January 23, 2015 11:08 PM
Last September, 20 young adults from South Sudan took part in a National Geographic Photo Camp. They are among hundreds of students from around the world who have learned how to use a camera to tell the stories of the people in their communities through the powerful medium of photography. Three camp participants talked about their experiences recently on a visit to Washington. VOA’s Julie Taboh reports.
Video

Video Worldwide Photo Workshops Empower Youth

Last September, 20 young adults from South Sudan took part in a National Geographic Photo Camp. They are among hundreds of students from around the world who have learned how to use a camera to tell the stories of the people in their communities through the powerful medium of photography. Three camp participants talked about their experiences recently on a visit to Washington. VOA’s Julie Taboh reports.
Video

Video US, Japan Offer Lessons as Eurozone Launches Huge Stimulus

The Euro currency has fallen sharply after the European Central Bank announced a bigger-than-expected $67 billion-a-month quantitative easing program Thursday - commonly seen as a form of printing new money. Henry Ridgwell reports for VOA from London on whether the move might rescue the eurozone economy -- and what lessons have been learned from similar programs around the world.
Video

Video Nigerian Elections Pose Concern of Potential Conflict in 'Middle Belt'

Nigeria’s north-central state of Kaduna has long been the site of fighting between Muslims and Christians as well as between people of different ethnic groups. As the February elections approach, community and religious leaders are making plans they hope will keep the streets calm after results are announced. Chris Stein reports from the state capital, Kaduna.
Video

Video As Viewership Drops, Obama Puts His Message on YouTube

Ratings reports show President Obama’s State of the Union address this week drew the lowest number of viewers for this annual speech in 15 years. White House officials anticipated this, and the president has decided to take a non-traditional approach to getting his message out. VOA White House correspondent Luis Ramirez reports.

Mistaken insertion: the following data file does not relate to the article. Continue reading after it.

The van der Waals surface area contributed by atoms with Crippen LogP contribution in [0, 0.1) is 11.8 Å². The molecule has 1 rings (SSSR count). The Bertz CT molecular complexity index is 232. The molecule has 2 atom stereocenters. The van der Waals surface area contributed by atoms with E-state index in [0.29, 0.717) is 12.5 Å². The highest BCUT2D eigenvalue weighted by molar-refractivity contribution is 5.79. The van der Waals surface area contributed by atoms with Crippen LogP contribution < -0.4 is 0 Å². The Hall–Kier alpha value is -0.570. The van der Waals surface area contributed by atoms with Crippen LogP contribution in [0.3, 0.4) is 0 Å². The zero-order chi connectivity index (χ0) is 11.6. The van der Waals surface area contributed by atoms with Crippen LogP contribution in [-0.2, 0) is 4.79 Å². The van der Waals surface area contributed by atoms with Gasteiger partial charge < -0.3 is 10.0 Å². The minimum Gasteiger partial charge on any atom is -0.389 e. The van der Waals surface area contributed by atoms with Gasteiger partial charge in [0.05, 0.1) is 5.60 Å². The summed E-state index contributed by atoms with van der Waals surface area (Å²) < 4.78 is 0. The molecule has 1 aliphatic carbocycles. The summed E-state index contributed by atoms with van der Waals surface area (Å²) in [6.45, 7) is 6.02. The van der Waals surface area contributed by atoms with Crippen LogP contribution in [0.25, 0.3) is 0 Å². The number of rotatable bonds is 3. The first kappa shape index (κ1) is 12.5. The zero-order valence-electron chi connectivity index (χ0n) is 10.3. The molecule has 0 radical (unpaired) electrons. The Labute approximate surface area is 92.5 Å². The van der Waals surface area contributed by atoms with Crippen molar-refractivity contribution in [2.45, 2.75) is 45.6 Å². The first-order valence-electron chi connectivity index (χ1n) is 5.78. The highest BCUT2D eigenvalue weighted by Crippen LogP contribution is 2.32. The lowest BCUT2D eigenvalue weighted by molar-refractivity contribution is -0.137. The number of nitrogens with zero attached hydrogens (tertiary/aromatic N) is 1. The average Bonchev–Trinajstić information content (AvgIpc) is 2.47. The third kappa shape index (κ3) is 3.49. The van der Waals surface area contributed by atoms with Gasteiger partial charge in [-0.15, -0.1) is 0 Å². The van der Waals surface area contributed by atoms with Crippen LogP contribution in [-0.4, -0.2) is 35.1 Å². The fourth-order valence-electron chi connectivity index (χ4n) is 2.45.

Video

Video S. Korean Businesses Want to End Trade Restrictions With North

Business leaders in South Korea are calling for President Park Geun-hye to ease trade restrictions with North Korea that were put in place in 2010 after the sinking of a South Korean warship.Pro-business groups argue that expanding trade and investment is not only good for business, it is also good for long-term regional peace and security. VOA’s Brian Padden reports.
Video

Video US Marching Bands Grow Into a Show of Their Own

The 2014 Super Bowl halftime show was the most-watched in history - attracting an estimated 115 million viewers. That event featured pop star Bruno Mars. But the halftime show tradition started with marching bands, which still dominate the entertainment at U.S. high school and college American football games. But as Enming Liu reports in this story narrated by Adrianna Zhang, marching bands have grown into a show of their own.
Video

Video Secular, Religious Kurds Face Off in Southeast Turkey

Turkey’s predominantly Kurdish southeast has been rocked by violence between religious and secular Kurds. Dorian Jones reports on the reasons behind the stand-off from the region's main city of Diyarbakir, which suffered the bloodiest fighting.
Video

Video Kenya: Misuse of Antibiotics Leading to Resistance by Immune System

In Kenya, the rise of drug resistant bacteria could reverse the gains made by medical science over diseases that were once treatable. Kenyans could be at risk of fatalities as a result if the power in antibiotics is not preserved. Lenny Ruvaga has more on the story from Nairobi.
Video

Video Solar-Powered Plane Getting Ready to Circumnavigate Globe

Pilots of the solar plane that already set records flying without a drop of fuel are close to making their first attempt to fly the craft around the globe. They plan to do it in 25 flying days over a five month period. VOA’s George Putic reports.
Video

Video How Experts Decide Ethiopia Has the Best Coffee

Ethiopia’s coffee has been ranked as the best in the world by an international group of coffee connoisseurs. Not surprisingly, coffee is a top export for the country. But at home it is a source of pride. Marthe van der Wolf in Addis Ababa decided to find out what makes the bean and brew so special and how experts make their determinations.
Video

Video Yazidi Refugees at Center of Political Fight Between Turkey, Kurds

The treatment of thousands of Yazidis refugees who fled to Turkey to escape attacks by Islamic State militants has become the center of a dispute between the Turkish government and the country's pro-Kurdish movement. VOA's Dorian Jones reports.
Video

Video World’s Richest 1% Forecast to Own More Than Half of Global Wealth

The combined wealth of the world's richest 1 percent will overtake that of the remaining 99 percent at some point in 2016, according to the anti-poverty charity Oxfam. Campaigners are demanding that policymakers take action to address the widening gap between the ‘haves’ and the ‘have nots’, as Henry Ridgwell reports for VOA from London.

Circumventing Censorship

An Internet Primer for Healthy Web Habits

As surveillance and censoring technologies advance, so, too, do new tools for your computer or mobile device that help protect your privacy and break through Internet censorship.
More

All About America

AppleAndroid